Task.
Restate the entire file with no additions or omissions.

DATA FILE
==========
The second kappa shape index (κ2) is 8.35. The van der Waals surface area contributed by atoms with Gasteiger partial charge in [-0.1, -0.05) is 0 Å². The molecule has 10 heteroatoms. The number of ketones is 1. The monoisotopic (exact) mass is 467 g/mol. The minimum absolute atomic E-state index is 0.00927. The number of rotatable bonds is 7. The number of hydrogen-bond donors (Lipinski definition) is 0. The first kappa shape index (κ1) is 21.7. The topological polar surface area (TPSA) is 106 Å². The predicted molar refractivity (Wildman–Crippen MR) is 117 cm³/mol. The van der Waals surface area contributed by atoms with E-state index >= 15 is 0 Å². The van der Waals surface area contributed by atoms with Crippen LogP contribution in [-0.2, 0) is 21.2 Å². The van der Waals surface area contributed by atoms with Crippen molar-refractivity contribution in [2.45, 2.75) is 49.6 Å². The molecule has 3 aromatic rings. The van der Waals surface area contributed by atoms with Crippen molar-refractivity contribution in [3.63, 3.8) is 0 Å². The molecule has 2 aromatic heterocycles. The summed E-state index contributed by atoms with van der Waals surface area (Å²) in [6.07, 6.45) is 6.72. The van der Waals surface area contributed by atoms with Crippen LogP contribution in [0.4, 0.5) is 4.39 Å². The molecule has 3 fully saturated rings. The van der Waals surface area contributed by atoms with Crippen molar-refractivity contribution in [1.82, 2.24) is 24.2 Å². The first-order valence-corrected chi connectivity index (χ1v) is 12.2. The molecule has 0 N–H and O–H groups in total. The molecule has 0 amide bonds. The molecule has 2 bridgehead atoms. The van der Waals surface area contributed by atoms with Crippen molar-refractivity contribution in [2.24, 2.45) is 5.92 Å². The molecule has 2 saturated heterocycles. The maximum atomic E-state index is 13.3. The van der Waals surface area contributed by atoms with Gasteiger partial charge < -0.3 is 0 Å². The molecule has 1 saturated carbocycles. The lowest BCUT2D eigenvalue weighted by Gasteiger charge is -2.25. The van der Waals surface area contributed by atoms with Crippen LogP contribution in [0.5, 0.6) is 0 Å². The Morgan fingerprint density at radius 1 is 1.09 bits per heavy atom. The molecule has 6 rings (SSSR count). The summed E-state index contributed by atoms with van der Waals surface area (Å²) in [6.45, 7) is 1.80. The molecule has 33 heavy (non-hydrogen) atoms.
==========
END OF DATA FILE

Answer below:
The second kappa shape index (κ2) is 8.35. The van der Waals surface area contributed by atoms with Gasteiger partial charge in [-0.1, -0.05) is 0 Å². The molecule has 10 heteroatoms. The number of ketones is 1. The monoisotopic (exact) mass is 467 g/mol. The minimum absolute atomic E-state index is 0.00927. The number of rotatable bonds is 7. The number of hydrogen-bond donors (Lipinski definition) is 0. The first kappa shape index (κ1) is 21.7. The topological polar surface area (TPSA) is 106 Å². The predicted molar refractivity (Wildman–Crippen MR) is 117 cm³/mol. The van der Waals surface area contributed by atoms with E-state index >= 15 is 0 Å². The van der Waals surface area contributed by atoms with Crippen LogP contribution in [-0.2, 0) is 21.2 Å². The van der Waals surface area contributed by atoms with Crippen molar-refractivity contribution in [2.45, 2.75) is 49.6 Å². The molecule has 3 aromatic rings. The van der Waals surface area contributed by atoms with Crippen molar-refractivity contribution in [3.63, 3.8) is 0 Å². The molecule has 2 aromatic heterocycles. The summed E-state index contributed by atoms with van der Waals surface area (Å²) in [6.07, 6.45) is 6.72. The van der Waals surface area contributed by atoms with Crippen LogP contribution in [0.4, 0.5) is 4.39 Å². The molecule has 3 fully saturated rings. The van der Waals surface area contributed by atoms with Crippen molar-refractivity contribution in [1.82, 2.24) is 24.2 Å². The first-order valence-corrected chi connectivity index (χ1v) is 12.2. The molecule has 0 N–H and O–H groups in total. The molecule has 0 amide bonds. The molecule has 2 bridgehead atoms. The van der Waals surface area contributed by atoms with Crippen molar-refractivity contribution in [2.24, 2.45) is 5.92 Å². The molecule has 2 saturated heterocycles. The maximum atomic E-state index is 13.3. The van der Waals surface area contributed by atoms with Gasteiger partial charge < -0.3 is 0 Å². The molecule has 1 saturated carbocycles. The lowest BCUT2D eigenvalue weighted by Gasteiger charge is -2.25. The van der Waals surface area contributed by atoms with Crippen LogP contribution in [0.5, 0.6) is 0 Å². The Morgan fingerprint density at radius 1 is 1.09 bits per heavy atom. The molecule has 6 rings (SSSR count). The summed E-state index contributed by atoms with van der Waals surface area (Å²) in [6.45, 7) is 1.80. The molecule has 33 heavy (non-hydrogen) atoms.